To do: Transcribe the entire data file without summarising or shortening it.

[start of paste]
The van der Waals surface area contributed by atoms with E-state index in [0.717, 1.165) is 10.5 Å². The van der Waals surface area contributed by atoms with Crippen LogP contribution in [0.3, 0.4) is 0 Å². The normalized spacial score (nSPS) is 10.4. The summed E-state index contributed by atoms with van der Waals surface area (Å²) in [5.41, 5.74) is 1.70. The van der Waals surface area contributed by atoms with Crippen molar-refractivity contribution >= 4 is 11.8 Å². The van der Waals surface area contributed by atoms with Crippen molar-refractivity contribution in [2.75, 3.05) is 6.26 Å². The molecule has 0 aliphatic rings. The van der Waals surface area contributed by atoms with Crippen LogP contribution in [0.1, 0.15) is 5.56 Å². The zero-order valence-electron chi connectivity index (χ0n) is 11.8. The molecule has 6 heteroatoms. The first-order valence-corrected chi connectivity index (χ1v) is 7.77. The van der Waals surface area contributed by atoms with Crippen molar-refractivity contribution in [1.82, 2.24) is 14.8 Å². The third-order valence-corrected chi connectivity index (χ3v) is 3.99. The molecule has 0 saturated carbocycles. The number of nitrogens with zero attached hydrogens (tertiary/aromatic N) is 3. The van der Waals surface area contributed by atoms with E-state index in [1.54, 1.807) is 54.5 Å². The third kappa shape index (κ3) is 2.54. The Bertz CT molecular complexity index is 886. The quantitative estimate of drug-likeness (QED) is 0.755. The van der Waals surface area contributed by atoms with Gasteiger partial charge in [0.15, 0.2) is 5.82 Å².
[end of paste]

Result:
The van der Waals surface area contributed by atoms with E-state index in [0.717, 1.165) is 10.5 Å². The van der Waals surface area contributed by atoms with Crippen LogP contribution in [0.3, 0.4) is 0 Å². The normalized spacial score (nSPS) is 10.4. The summed E-state index contributed by atoms with van der Waals surface area (Å²) in [5.41, 5.74) is 1.70. The van der Waals surface area contributed by atoms with Crippen molar-refractivity contribution >= 4 is 11.8 Å². The van der Waals surface area contributed by atoms with Crippen molar-refractivity contribution in [2.75, 3.05) is 6.26 Å². The molecule has 0 aliphatic rings. The van der Waals surface area contributed by atoms with Crippen LogP contribution in [0.1, 0.15) is 5.56 Å². The zero-order valence-electron chi connectivity index (χ0n) is 11.8. The molecule has 6 heteroatoms. The first-order valence-corrected chi connectivity index (χ1v) is 7.77. The van der Waals surface area contributed by atoms with Crippen molar-refractivity contribution in [1.82, 2.24) is 14.8 Å². The third-order valence-corrected chi connectivity index (χ3v) is 3.99. The molecule has 0 saturated carbocycles. The number of nitrogens with zero attached hydrogens (tertiary/aromatic N) is 3. The van der Waals surface area contributed by atoms with E-state index in [1.54, 1.807) is 54.5 Å². The third kappa shape index (κ3) is 2.54. The Bertz CT molecular complexity index is 886. The quantitative estimate of drug-likeness (QED) is 0.755. The van der Waals surface area contributed by atoms with Gasteiger partial charge in [0.15, 0.2) is 5.82 Å².